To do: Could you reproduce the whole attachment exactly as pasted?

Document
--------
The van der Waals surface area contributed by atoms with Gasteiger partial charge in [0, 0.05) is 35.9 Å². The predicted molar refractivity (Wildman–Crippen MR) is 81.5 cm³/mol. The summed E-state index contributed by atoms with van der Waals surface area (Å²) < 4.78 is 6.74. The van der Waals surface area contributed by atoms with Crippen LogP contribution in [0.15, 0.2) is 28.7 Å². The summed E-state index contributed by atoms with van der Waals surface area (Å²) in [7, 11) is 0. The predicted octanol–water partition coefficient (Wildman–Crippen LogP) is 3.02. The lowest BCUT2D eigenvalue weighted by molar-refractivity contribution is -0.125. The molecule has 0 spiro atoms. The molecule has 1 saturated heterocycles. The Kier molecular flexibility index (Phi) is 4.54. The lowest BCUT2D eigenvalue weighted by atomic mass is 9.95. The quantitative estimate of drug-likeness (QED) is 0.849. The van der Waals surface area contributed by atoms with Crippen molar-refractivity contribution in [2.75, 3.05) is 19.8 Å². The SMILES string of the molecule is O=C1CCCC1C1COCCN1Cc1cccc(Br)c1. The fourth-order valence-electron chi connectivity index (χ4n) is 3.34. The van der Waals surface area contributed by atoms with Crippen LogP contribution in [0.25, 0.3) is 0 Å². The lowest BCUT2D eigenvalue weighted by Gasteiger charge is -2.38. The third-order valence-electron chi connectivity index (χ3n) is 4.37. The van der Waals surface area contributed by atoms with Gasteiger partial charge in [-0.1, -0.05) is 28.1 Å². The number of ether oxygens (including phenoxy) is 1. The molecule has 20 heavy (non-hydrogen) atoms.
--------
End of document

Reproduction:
The van der Waals surface area contributed by atoms with Gasteiger partial charge in [0, 0.05) is 35.9 Å². The predicted molar refractivity (Wildman–Crippen MR) is 81.5 cm³/mol. The summed E-state index contributed by atoms with van der Waals surface area (Å²) < 4.78 is 6.74. The van der Waals surface area contributed by atoms with Crippen LogP contribution in [0.15, 0.2) is 28.7 Å². The summed E-state index contributed by atoms with van der Waals surface area (Å²) in [7, 11) is 0. The predicted octanol–water partition coefficient (Wildman–Crippen LogP) is 3.02. The lowest BCUT2D eigenvalue weighted by molar-refractivity contribution is -0.125. The molecule has 0 spiro atoms. The molecule has 1 saturated heterocycles. The Kier molecular flexibility index (Phi) is 4.54. The lowest BCUT2D eigenvalue weighted by atomic mass is 9.95. The quantitative estimate of drug-likeness (QED) is 0.849. The van der Waals surface area contributed by atoms with Crippen molar-refractivity contribution in [2.75, 3.05) is 19.8 Å². The SMILES string of the molecule is O=C1CCCC1C1COCCN1Cc1cccc(Br)c1. The fourth-order valence-electron chi connectivity index (χ4n) is 3.34. The van der Waals surface area contributed by atoms with Crippen LogP contribution in [0.25, 0.3) is 0 Å². The lowest BCUT2D eigenvalue weighted by Gasteiger charge is -2.38. The third-order valence-electron chi connectivity index (χ3n) is 4.37. The van der Waals surface area contributed by atoms with Gasteiger partial charge in [-0.1, -0.05) is 28.1 Å². The number of ether oxygens (including phenoxy) is 1. The molecule has 20 heavy (non-hydrogen) atoms.